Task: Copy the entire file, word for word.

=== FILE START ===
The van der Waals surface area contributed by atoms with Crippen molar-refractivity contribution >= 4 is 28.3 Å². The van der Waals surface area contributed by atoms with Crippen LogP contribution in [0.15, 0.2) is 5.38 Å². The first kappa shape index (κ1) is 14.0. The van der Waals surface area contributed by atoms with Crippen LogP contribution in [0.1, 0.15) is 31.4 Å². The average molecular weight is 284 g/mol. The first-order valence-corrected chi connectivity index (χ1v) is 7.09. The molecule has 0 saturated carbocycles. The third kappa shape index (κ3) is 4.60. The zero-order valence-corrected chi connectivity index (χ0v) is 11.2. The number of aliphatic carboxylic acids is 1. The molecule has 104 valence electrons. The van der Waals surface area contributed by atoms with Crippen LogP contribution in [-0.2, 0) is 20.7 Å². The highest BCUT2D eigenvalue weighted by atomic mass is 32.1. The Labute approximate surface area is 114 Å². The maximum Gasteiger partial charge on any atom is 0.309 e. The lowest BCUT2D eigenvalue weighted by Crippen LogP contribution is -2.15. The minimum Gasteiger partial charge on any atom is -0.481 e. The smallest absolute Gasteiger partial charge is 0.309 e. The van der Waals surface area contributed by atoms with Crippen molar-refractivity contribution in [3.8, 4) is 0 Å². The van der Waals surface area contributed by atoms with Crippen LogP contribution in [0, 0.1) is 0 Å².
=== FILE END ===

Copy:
The van der Waals surface area contributed by atoms with Crippen molar-refractivity contribution >= 4 is 28.3 Å². The van der Waals surface area contributed by atoms with Crippen LogP contribution in [0.15, 0.2) is 5.38 Å². The first kappa shape index (κ1) is 14.0. The van der Waals surface area contributed by atoms with Crippen LogP contribution in [0.1, 0.15) is 31.4 Å². The average molecular weight is 284 g/mol. The first-order valence-corrected chi connectivity index (χ1v) is 7.09. The molecule has 0 saturated carbocycles. The third kappa shape index (κ3) is 4.60. The zero-order valence-corrected chi connectivity index (χ0v) is 11.2. The number of aliphatic carboxylic acids is 1. The molecule has 104 valence electrons. The van der Waals surface area contributed by atoms with Crippen LogP contribution in [-0.2, 0) is 20.7 Å². The highest BCUT2D eigenvalue weighted by atomic mass is 32.1. The Labute approximate surface area is 114 Å². The maximum Gasteiger partial charge on any atom is 0.309 e. The lowest BCUT2D eigenvalue weighted by Crippen LogP contribution is -2.15. The minimum Gasteiger partial charge on any atom is -0.481 e. The smallest absolute Gasteiger partial charge is 0.309 e. The van der Waals surface area contributed by atoms with Crippen molar-refractivity contribution in [3.8, 4) is 0 Å². The van der Waals surface area contributed by atoms with Crippen LogP contribution in [0, 0.1) is 0 Å².